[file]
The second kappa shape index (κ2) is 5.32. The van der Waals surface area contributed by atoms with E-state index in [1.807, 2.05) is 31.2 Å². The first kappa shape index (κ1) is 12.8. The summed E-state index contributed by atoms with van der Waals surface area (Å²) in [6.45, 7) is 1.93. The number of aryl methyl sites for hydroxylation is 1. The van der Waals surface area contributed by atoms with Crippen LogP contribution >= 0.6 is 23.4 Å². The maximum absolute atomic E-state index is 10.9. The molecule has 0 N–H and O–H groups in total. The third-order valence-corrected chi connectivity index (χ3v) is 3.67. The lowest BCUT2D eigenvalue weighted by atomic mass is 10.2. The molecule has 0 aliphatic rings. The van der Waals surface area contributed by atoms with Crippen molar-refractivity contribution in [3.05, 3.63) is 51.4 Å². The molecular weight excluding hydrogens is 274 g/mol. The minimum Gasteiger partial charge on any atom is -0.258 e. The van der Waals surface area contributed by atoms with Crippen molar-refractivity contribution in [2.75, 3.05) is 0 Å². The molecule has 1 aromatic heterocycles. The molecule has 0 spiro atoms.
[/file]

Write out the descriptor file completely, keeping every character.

The second kappa shape index (κ2) is 5.32. The van der Waals surface area contributed by atoms with E-state index in [1.807, 2.05) is 31.2 Å². The first kappa shape index (κ1) is 12.8. The summed E-state index contributed by atoms with van der Waals surface area (Å²) in [6.45, 7) is 1.93. The number of aryl methyl sites for hydroxylation is 1. The van der Waals surface area contributed by atoms with Crippen LogP contribution >= 0.6 is 23.4 Å². The maximum absolute atomic E-state index is 10.9. The molecule has 0 N–H and O–H groups in total. The third-order valence-corrected chi connectivity index (χ3v) is 3.67. The lowest BCUT2D eigenvalue weighted by atomic mass is 10.2. The molecule has 0 aliphatic rings. The van der Waals surface area contributed by atoms with Crippen molar-refractivity contribution in [3.05, 3.63) is 51.4 Å². The molecular weight excluding hydrogens is 274 g/mol. The minimum Gasteiger partial charge on any atom is -0.258 e. The van der Waals surface area contributed by atoms with Crippen molar-refractivity contribution in [2.75, 3.05) is 0 Å². The molecule has 1 aromatic heterocycles. The molecule has 0 spiro atoms.